Saturday, October 18, 2008

Madonna & Guy Ritchie reach divorce settlement

from via Access Hollywood

LONDON - Guy Ritchie and Madonna have settled their divorce, according to the British newspaper The Sun.

The "RocknRolla" director will reportedly walk away with assets totaling around $60 million, including a 1,200-acre country estate, a London pub, and a cash settlement.

Madonna will hold on to her New York and Los Angeles homes and most of her considerable fortune, The Sun reported.

"The negotiations were relatively painless," The Sun quoted a source as saying. "Guy knew what he wanted and Madonna knew what she was keen to keep. There was a spell when Guy was in a mood to dig his heels in, but he decided this arrangement seemed reasonable and a long battle over money would make life unbearable."

Madonna is being represented by divorce lawyer Fiona Shackleton, who formerly represented Paul McCartney in his divorce from Heather Mills. Shackleton reportedly negotiated Madonna's divorce terms during a day of phone calls with Guy's lawyers.

The former couple reportedly expects to reach a compromise over their three kids — Lourdes, 12, who is the daughter of Madonna and ex Carlos Leon, and sons Rocco, 8, and David, 3.

With the divorce all but out of the way, Guy, who's in London filming "Sherlock Holmes" with Robert Downey Jr., is reportedly ready to move on romantically as well.

"Guy has always been very popular with women," the source said. "They have thrown themselves at him throughout his marriage but he has always been utterly faithful. Now it's all over, he plans to have a little fun — something that has been missing from his life for far too long."

Friday, October 17, 2008

Photos of the 2010 Toyota Prius 'Leaked' Online


Whether it was a leak or one of those clever viral marketing campaigns, we'll likely never know, but photos of the 2010 Toyota Prius have shown up online months before its planned unveiling at Detroit's North American International Auto Show in January.

First posted on, a Web community for enthusiasts of the high mileage hybrid, the images have since been confirmed by Toyota to be the real deal.

The design of the new Prius appears to be an evolution of the current model. It maintains the same basic shape, but trades some of its characteristic slab-sided and slope-nosed look for details that resemble other cars in the Toyota lineup like the Matrix and Corolla.

Toyota says the new car will be roomier and even better gas mileage than the one it replaces, but is keeping the exact specifications to itself until the official debut, or the next "leak." It is widely believed to be getting a more powerful gasoline engine and electric motor to go with the increase in fuel efficiency. A plug-in hybrid version is expected to be added in later years.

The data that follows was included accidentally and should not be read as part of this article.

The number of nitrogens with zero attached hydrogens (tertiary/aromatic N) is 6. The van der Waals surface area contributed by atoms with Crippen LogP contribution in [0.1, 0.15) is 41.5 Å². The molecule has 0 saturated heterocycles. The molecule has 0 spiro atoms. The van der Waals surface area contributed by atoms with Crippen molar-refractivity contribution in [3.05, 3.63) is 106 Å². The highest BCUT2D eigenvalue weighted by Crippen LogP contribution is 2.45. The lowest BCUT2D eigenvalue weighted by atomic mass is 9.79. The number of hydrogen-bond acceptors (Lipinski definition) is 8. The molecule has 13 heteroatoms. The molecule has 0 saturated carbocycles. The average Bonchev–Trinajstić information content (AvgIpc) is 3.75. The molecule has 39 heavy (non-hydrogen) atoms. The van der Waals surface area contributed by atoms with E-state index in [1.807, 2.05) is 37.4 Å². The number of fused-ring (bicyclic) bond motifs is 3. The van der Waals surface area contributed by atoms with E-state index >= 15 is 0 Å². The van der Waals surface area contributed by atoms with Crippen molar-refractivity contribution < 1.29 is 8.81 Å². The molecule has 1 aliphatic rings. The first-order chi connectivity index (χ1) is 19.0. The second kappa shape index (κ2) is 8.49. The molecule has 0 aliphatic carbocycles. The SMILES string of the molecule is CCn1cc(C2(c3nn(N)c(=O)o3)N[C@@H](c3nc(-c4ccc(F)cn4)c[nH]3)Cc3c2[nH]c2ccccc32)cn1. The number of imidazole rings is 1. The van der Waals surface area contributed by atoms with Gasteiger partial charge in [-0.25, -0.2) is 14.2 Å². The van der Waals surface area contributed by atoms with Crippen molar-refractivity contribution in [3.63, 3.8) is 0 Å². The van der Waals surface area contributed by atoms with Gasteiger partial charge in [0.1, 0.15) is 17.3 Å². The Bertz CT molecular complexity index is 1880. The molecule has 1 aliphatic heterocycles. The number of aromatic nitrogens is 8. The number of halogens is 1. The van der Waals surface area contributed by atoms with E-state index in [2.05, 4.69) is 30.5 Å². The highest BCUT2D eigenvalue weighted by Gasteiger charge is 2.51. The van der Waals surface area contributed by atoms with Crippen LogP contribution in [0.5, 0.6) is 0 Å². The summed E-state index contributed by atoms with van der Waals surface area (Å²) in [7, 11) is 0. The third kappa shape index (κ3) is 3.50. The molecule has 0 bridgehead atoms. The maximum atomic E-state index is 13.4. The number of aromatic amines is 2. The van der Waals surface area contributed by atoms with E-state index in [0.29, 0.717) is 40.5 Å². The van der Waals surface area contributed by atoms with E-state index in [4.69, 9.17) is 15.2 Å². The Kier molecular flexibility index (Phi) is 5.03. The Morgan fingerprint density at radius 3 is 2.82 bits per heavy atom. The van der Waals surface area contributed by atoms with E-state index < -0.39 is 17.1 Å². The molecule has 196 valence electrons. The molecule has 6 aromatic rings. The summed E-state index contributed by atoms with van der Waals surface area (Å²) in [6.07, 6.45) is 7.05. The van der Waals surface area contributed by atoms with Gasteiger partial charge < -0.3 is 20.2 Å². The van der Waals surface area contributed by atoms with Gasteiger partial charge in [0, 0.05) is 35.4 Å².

Thursday, October 16, 2008

Lawsuit against God tossed over lack of address

LINCOLN, Neb. (AP) - A judge has thrown out a Nebraska legislator's lawsuit against God, saying the Almighty wasn't properly served, because of his unlisted home address. State Sen. Ernie Chambers filed the lawsuit last year seeking a permanent injunction against God.

He said God has made terroristic threats against the senator and his constituents in Omaha, inspired fear and caused "widespread death, destruction and terrorization of millions upon millions of the Earth's inhabitants."

Chambers has said he filed the lawsuit to make the point that everyone should have access to the courts regardless of whether they are rich or poor.

On Tuesday, however, Douglas County District Court Judge Marlon Polk ruled that under state law a plaintiff must have access to the defendant for a lawsuit to move forward.

"Given that this court finds that there can never be service effectuated on the named defendant this action will be dismissed with prejudice," Polk wrote.

Hole in the judge's ruling?

Chambers, who graduated from law school but never took the bar exam, thinks he's found a hole in the judge's ruling.

"The court itself acknowledges the existence of God," Chambers said Wednesday. "A consequence of that acknowledgment is a recognition of God's omniscience."

Therefore, Chambers said, "Since God knows everything, God has notice of this lawsuit."

Chambers has 30 days to decide whether to appeal. He said he hasn't decided yet.

Chambers, who has served a record 38 years in the Nebraska Legislature, is not returning next year because of term limits. He skips morning prayers during the legislative session and often criticizes Christians.